Some may see irony in the timing: The morning after school reform documentary “Waiting for Superman” debuted in private screenings across Colorado, one of the people the film portrays as a hero of the reform movement is announcing her resignation. Michelle Rhee, chancellor of the Washington D.C. Public Schools since 2007, will announce her resignation, effective at month’s end, during a press conference this morning, the Washington Post reports in today’s edition. Rhee became the target of ire from people skeptical about or opposed to the menu of school reforms pushed by President Obama and Arne Duncan, his education secretary.
Her blunt, at times undiplomatic style and take-no-prisoners approach to overhauling one of the nation’s most dysfunctional school systems won her ardent admirers and bitter enemies. At one point in “Superman” she tells an interviewer that she feels a sense of urgency because she knows tens of thousands of children in D.C. are receiving a “crappy” education. You think they’re getting a crappy education? the interviewer asks. “No, I know they’re getting a crappy education,” she replies.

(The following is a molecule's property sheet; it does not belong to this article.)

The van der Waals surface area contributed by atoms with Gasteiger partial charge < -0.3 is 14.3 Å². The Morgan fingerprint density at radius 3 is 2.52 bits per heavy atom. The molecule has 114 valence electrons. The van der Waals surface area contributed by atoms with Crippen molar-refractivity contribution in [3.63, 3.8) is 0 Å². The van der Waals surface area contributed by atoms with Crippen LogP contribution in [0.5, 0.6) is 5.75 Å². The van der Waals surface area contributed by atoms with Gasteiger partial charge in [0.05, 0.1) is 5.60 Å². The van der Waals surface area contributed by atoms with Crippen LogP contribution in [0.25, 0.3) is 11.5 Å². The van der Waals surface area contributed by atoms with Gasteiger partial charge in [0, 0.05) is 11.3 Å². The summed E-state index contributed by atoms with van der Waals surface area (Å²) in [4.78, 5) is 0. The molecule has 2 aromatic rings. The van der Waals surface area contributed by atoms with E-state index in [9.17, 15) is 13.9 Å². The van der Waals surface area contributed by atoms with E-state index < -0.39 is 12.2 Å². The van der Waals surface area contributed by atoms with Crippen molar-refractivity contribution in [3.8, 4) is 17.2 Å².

Rhee will be replaced on an interim basis by Deputy Chancellor Kaya Henderson, described by the Post as a”close associate.” Rhee’s eventual departure was a foregone conclusion after her champion, Mayor Adrian Fenty, lost the Democratic primary last month to city councilman Vincent C. Gray.
What’s on tap:
The CU Board of Regents meets today at 11 a.m. for a closed executive session but emerges at 11:15 a.m. – or so – for a public meeting at 1800 Grant St. in Denver. The agenda, available here, includes an update on the CU-Boulder campus master plan.